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  Ching-yuan Wei-hsin, a Chinese Ch'an master, once said this:
Thirty years ago, when having not studied Ch'an,
this monk saw mountain was mountains and water was water.
Later, when following the good teacher's guide, this monk... continue...

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TAO TE CHING - Chapter 15. Enlightenment

The enlightened possess understanding
So profound they can not be understood.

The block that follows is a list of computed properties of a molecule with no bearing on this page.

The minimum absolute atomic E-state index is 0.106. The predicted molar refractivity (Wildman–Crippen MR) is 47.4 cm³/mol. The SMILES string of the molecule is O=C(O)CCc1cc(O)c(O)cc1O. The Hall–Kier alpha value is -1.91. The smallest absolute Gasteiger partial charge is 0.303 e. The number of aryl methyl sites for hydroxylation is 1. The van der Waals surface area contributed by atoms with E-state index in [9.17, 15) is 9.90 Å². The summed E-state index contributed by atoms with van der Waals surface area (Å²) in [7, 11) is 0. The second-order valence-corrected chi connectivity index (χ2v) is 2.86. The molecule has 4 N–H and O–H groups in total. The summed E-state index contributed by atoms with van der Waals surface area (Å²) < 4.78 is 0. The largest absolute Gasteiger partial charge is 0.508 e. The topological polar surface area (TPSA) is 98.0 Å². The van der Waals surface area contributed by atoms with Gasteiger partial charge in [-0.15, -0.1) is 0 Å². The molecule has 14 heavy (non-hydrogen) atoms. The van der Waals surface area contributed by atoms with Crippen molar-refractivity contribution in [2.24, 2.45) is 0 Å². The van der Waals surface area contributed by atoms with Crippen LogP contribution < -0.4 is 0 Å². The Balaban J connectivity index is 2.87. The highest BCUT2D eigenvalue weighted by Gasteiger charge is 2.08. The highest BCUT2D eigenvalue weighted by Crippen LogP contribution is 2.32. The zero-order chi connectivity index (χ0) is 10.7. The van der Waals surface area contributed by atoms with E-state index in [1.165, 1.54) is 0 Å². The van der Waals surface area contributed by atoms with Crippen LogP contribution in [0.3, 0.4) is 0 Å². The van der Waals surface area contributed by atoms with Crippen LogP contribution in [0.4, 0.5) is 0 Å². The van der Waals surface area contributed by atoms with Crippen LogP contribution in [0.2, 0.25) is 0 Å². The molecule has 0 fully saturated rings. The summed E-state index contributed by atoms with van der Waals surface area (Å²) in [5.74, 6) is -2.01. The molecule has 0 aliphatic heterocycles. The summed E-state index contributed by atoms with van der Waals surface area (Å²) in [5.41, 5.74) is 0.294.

Because they cannot be understood
I can only describe their appearance:

Cautious as one crossing thin ice,
Undecided as one surrounded by danger,
Modest as one who is a guest,
Unbounded as melting ice,
Genuine as unshaped wood,
Broad as a valley,
Seamless as muddy water.

Who stills the water that the mud may settle,
Who seeks to stop that he may travel on,
Who desires less than may transpire,
Decays, but will not renew.
End of TAO TE CHING - Chapter 15. Enlightenment horizotal line T.o.C . Previous Chapter « | . 05. 06. 07. 08. 09. 10. 11. 12. 13. 14. 15. 16. 17. 18. 19. 20. 21. 22. 23. 24. 25. | » Next Chapter



 



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